We are at it AGAIN! Our ceiling renovations begin January 22nd and should last a couple of weeks (???) We are currently closed for browsing, but booksellers will be here from NOON to 4:00 pm daily to fill online orders, answer phone calls, and for back-door/alley pick-ups! Sorry for any inconvenience and thank you for your understanding. We hope to see you soon under our higher ceilings and updated lighting!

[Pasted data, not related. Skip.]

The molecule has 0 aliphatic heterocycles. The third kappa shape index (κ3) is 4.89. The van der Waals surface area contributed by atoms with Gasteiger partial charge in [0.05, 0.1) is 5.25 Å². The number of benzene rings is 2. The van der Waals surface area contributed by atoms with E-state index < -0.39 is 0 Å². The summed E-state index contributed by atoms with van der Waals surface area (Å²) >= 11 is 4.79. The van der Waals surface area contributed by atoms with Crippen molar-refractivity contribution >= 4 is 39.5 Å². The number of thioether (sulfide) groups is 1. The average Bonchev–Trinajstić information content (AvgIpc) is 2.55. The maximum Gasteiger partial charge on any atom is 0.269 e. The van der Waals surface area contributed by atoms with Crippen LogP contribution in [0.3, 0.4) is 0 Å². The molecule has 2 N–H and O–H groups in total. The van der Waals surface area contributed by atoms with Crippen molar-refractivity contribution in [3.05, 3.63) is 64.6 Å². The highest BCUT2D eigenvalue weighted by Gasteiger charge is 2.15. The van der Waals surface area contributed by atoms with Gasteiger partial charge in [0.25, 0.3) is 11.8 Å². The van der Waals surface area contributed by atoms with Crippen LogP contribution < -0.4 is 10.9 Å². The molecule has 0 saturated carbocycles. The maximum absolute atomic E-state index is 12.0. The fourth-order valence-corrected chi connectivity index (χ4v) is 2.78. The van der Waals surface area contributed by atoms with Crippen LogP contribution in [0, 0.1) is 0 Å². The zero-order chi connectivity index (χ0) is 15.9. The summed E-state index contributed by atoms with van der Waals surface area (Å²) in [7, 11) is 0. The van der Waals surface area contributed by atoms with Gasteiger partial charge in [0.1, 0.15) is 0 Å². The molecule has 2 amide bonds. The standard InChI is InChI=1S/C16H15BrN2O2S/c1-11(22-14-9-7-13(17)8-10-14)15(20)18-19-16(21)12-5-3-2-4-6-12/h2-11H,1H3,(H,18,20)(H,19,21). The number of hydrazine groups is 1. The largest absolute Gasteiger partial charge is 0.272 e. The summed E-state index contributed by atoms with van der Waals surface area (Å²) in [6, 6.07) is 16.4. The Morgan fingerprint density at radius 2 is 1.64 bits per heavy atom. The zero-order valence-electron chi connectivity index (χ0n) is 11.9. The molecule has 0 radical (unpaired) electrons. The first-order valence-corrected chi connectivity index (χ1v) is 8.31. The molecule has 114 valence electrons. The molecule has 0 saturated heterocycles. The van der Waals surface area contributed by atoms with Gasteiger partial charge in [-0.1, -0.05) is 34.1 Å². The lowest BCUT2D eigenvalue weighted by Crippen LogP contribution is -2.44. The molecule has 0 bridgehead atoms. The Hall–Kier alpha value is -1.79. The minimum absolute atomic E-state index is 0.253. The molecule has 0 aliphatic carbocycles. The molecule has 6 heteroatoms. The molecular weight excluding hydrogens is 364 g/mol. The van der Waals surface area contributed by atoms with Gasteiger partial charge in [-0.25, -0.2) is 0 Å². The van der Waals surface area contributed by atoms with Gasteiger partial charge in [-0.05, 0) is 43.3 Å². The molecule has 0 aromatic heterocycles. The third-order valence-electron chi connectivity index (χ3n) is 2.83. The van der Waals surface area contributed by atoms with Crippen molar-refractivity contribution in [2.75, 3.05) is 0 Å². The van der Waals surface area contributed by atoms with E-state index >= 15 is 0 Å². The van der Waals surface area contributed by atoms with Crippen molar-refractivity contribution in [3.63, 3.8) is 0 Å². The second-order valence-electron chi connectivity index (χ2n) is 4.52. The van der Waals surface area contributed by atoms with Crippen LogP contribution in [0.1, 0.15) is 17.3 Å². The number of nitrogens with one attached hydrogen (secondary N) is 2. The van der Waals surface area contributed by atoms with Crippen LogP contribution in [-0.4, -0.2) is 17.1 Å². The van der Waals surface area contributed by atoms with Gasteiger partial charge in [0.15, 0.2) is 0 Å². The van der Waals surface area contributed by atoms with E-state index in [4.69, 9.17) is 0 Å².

In this striking tragedy of political conflict, Shakespeare turns to the ancient Roman world and to the famous assassination of Julius Caesar by his republican opponents. The play is one of tumultuous rivalry, of prophetic warnings-'Beware the ides of March'-and of moving public oratory-'Friends, Romans, countrymen ' Ironies abound and most of all for Brutus, whose fate it is to learn that his idealistic motives for joining the conspiracy against a would-be dictator are not enough to sustain the movement once Caesar is dead.Wherefore rejoice? What conquest brings he home? What tributaries follow him to Rome, To grace in captive bonds his chariot-wheels? You blocks, you stones, you worse than senseless things O you hard hearts, you cruel men of Rome, Knew you not Pompey? Many a time and oft Have you climb'd up to walls and battlements, To towers and windows, yea, to chimney-tops, Your infants in your arms, and there have sat The livelong day, with patient expectation, To see great Pompey pass the streets of Rome: And when you saw his chariot but appear, Have you not made an universal shout, That Tiber trembled underneath her banks, To hear the replication of your sounds Made in her concave shores? And do you now put on your best attire?